The January issue contained two lengthy helpmate awards, two-movers for 2007, judged by Mario Parrinello, and moremovers for 2006, judged by James Quah. John Rice discussed “Some Russian half-batteries”, and Browsing in the Library covered the 1931 Christmas volume, A.C. White's Problems by my friends. In the Supplement David Shire presented “The case for the defence” and John Rice showed some prizewinning two-movers from the Good Companions era.
1st Place, Moscow Championship, 1999
Mate in 2
1.Se4? (>2.Qxd6) 1...Sb~ 2.Qxc6 1...Kxd4 2.Sxc6 1...Be7! 1.Sxg4? (>2.Qxd6) 1...Sb~ 2.Bf3 1...Kxd4 2.Sf3 1...e5! 1.Sef7! (>2.Qxd6) 1...Sb~ 2.Qxe6 1...Kxd4 2.Sxe6
A beautiful Zagoruiko, with mates by different pieces on the same square in each phase.
K. A. K. Larsen
Selfmate in 2
1.Bg7 zugzwang 1...S,Bc2 2.Bxb3+ Ba7 1...Bd3 2.Bb5+ Ba7 1...Be4 2.Bc6+ Ba7 1...Bf5 2.Qf8+ Bc5 1...Bg6 2.Bf8+ Bc5
The black bishop is used as a shield five times.
Hans Peter Rehm & Fadil Abdurahmanovic
3rd Prize, The Problemist, 2006
Helpmate in 6
1.Ra4 Kd3 2.Rfb4 c4 3.Kh5 Kd4 4.Rxc4+ Ke5 5.Rh4 Kf6 6.Rag4 Bg6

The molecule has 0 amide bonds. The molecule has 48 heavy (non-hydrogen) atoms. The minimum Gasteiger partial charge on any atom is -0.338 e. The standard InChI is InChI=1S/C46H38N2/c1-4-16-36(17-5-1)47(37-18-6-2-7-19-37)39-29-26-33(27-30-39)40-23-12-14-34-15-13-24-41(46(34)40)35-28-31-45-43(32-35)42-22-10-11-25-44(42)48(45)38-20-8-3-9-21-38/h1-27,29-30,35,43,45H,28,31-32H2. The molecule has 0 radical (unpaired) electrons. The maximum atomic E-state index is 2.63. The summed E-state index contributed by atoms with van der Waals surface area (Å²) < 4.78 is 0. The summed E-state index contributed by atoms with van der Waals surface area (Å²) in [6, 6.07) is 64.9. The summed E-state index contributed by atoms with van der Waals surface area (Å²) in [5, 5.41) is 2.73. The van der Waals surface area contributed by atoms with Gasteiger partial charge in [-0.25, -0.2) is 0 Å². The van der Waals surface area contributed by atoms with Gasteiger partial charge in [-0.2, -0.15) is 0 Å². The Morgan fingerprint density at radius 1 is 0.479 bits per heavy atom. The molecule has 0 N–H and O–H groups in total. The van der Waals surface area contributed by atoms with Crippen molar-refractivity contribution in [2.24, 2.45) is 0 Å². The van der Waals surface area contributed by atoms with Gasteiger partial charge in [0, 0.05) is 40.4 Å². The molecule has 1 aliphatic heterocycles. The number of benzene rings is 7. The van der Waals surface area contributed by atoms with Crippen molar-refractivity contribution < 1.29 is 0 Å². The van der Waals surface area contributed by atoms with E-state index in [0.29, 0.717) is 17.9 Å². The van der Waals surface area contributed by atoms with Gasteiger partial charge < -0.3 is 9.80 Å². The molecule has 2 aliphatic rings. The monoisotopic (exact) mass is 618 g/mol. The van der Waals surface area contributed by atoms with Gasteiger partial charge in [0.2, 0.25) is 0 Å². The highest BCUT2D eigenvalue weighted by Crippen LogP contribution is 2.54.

The rooks move left to allow the white king to pass then right to block squares. Visually spectacular and shown with great economy.
The March issue featured a report on the final of the 2008-09 British Chess Solving Championship, won by John Nunn ahead of World Champion Piotr Murdzia. The awards for three-movers 2005 and studies 2006-07 were published, and articles included Michael Lipton on half-pin miniatures and Michael McDowell discussing “The Broodings of C. J. Feather”. Steve Giddins reported on publicising problems amongst the players at the Hastings Congress, and Chris Reeves contributed a postscript to a previous article correcting a two-mover by Schiffmann. Browsing in the Library covered the 1961 collection Andradiana. In the Supplement Charles Frankiss presented some longer selfmates by Cyril Swindley, Bob Lincoln examined black promotions in the two-move miniature and John Rice showed some problems from the Christmas book Knights and Bishops.
Ukraine Album, 2005
White to play and win
1.e7 Sh6+ 2.Kg6 Sg8 3.Be6+ Kd6 4.e8Q Bh5+ 5.Kxh5 Sf6+ 6.Kg6 Sxe8
7.Kf7 Sc7 8.Se4#.
A study which took some notable scalps in the British Solving Final.
The Observer, 5th August 1923
Mate in 3
1.Rb3 (>2.Qf5 & 3.Qf1) 1...d4 2.Se6 (>3.Sg5) 1...e4 2.Sxh5 (>3.Sf4)
The well-hidden key is necessary to forestall the defence 1...d4 2.Se6 Qg8!
C. J. Feather
Broodings 25, July 2005
Helpmate in 4½
1...Bh3 2.Kh5 Bg2 3.Kg4 Bf3+ 4.Kh3 Bg4+ 5.fxg4 Sg5
A visually pleasing sequence. The bishop makes a round trip only to be captured where he started.